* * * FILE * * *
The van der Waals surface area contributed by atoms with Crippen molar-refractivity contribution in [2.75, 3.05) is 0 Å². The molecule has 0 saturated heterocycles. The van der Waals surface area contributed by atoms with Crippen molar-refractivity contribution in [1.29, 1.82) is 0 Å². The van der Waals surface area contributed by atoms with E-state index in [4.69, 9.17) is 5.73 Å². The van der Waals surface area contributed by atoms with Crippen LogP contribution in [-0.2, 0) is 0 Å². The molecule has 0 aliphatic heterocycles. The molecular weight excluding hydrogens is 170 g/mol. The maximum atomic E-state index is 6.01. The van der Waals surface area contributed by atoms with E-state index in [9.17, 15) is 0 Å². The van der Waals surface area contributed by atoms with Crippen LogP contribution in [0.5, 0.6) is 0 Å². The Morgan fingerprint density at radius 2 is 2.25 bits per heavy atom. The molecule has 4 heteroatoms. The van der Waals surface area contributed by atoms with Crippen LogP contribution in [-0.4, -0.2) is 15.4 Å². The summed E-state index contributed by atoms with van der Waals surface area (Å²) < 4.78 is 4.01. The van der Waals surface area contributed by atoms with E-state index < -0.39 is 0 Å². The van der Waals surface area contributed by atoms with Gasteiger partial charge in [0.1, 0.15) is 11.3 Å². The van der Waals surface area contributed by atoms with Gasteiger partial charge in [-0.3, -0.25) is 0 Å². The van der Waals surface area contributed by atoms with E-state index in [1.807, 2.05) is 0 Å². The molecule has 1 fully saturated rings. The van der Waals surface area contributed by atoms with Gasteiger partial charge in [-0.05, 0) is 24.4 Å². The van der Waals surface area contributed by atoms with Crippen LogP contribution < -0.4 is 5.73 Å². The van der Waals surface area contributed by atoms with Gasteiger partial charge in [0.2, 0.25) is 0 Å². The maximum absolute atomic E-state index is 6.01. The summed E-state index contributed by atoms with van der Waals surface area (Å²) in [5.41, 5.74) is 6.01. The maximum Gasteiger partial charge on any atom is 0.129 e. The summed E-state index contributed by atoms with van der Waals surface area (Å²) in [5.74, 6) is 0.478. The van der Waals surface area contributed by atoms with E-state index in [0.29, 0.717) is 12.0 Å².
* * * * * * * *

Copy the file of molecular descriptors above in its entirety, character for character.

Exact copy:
The van der Waals surface area contributed by atoms with Crippen molar-refractivity contribution in [2.75, 3.05) is 0 Å². The molecule has 0 saturated heterocycles. The van der Waals surface area contributed by atoms with Crippen molar-refractivity contribution in [1.29, 1.82) is 0 Å². The van der Waals surface area contributed by atoms with E-state index in [4.69, 9.17) is 5.73 Å². The van der Waals surface area contributed by atoms with Crippen LogP contribution in [-0.2, 0) is 0 Å². The molecule has 0 aliphatic heterocycles. The molecular weight excluding hydrogens is 170 g/mol. The maximum atomic E-state index is 6.01. The van der Waals surface area contributed by atoms with E-state index in [9.17, 15) is 0 Å². The van der Waals surface area contributed by atoms with Crippen LogP contribution in [0.5, 0.6) is 0 Å². The Morgan fingerprint density at radius 2 is 2.25 bits per heavy atom. The molecule has 4 heteroatoms. The van der Waals surface area contributed by atoms with Crippen LogP contribution in [-0.4, -0.2) is 15.4 Å². The summed E-state index contributed by atoms with van der Waals surface area (Å²) < 4.78 is 4.01. The van der Waals surface area contributed by atoms with E-state index < -0.39 is 0 Å². The van der Waals surface area contributed by atoms with Gasteiger partial charge in [0.1, 0.15) is 11.3 Å². The van der Waals surface area contributed by atoms with Gasteiger partial charge in [-0.3, -0.25) is 0 Å². The van der Waals surface area contributed by atoms with E-state index in [1.807, 2.05) is 0 Å². The molecule has 1 fully saturated rings. The van der Waals surface area contributed by atoms with Gasteiger partial charge in [-0.05, 0) is 24.4 Å². The van der Waals surface area contributed by atoms with Crippen LogP contribution < -0.4 is 5.73 Å². The van der Waals surface area contributed by atoms with Gasteiger partial charge in [0.2, 0.25) is 0 Å². The maximum absolute atomic E-state index is 6.01. The summed E-state index contributed by atoms with van der Waals surface area (Å²) in [5.41, 5.74) is 6.01. The maximum Gasteiger partial charge on any atom is 0.129 e. The summed E-state index contributed by atoms with van der Waals surface area (Å²) in [5.74, 6) is 0.478. The van der Waals surface area contributed by atoms with E-state index in [0.29, 0.717) is 12.0 Å².